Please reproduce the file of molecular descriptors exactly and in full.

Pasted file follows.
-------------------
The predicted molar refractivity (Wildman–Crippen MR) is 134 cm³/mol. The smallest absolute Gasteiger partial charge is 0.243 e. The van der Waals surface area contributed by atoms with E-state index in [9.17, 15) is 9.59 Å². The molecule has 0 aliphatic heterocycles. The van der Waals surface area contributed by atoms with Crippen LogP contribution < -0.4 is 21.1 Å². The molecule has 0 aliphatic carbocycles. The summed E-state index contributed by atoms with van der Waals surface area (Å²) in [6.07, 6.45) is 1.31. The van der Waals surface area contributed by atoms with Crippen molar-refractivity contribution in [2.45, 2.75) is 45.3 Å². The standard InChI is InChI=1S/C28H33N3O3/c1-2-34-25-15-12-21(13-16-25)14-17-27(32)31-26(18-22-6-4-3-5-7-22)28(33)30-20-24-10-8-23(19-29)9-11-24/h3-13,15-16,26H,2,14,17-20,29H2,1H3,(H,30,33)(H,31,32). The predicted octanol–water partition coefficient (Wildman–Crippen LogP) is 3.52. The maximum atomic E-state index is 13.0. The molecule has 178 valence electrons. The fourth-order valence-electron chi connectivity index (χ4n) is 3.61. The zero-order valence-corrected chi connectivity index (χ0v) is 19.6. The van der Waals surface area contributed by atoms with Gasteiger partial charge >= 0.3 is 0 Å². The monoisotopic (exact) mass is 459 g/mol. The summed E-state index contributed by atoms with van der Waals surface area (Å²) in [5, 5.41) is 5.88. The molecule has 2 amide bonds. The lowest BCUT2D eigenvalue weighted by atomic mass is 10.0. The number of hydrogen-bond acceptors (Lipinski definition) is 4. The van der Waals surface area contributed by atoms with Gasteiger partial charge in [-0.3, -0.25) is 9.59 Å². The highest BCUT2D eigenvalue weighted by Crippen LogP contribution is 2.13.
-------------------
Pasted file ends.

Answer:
The predicted molar refractivity (Wildman–Crippen MR) is 134 cm³/mol. The smallest absolute Gasteiger partial charge is 0.243 e. The van der Waals surface area contributed by atoms with E-state index in [9.17, 15) is 9.59 Å². The molecule has 0 aliphatic heterocycles. The van der Waals surface area contributed by atoms with Crippen LogP contribution < -0.4 is 21.1 Å². The molecule has 0 aliphatic carbocycles. The summed E-state index contributed by atoms with van der Waals surface area (Å²) in [6.07, 6.45) is 1.31. The van der Waals surface area contributed by atoms with Crippen molar-refractivity contribution in [2.45, 2.75) is 45.3 Å². The standard InChI is InChI=1S/C28H33N3O3/c1-2-34-25-15-12-21(13-16-25)14-17-27(32)31-26(18-22-6-4-3-5-7-22)28(33)30-20-24-10-8-23(19-29)9-11-24/h3-13,15-16,26H,2,14,17-20,29H2,1H3,(H,30,33)(H,31,32). The predicted octanol–water partition coefficient (Wildman–Crippen LogP) is 3.52. The maximum atomic E-state index is 13.0. The molecule has 178 valence electrons. The fourth-order valence-electron chi connectivity index (χ4n) is 3.61. The zero-order valence-corrected chi connectivity index (χ0v) is 19.6. The van der Waals surface area contributed by atoms with Gasteiger partial charge >= 0.3 is 0 Å². The monoisotopic (exact) mass is 459 g/mol. The summed E-state index contributed by atoms with van der Waals surface area (Å²) in [5, 5.41) is 5.88. The molecule has 2 amide bonds. The lowest BCUT2D eigenvalue weighted by atomic mass is 10.0. The number of hydrogen-bond acceptors (Lipinski definition) is 4. The van der Waals surface area contributed by atoms with Gasteiger partial charge in [-0.3, -0.25) is 9.59 Å². The highest BCUT2D eigenvalue weighted by Crippen LogP contribution is 2.13.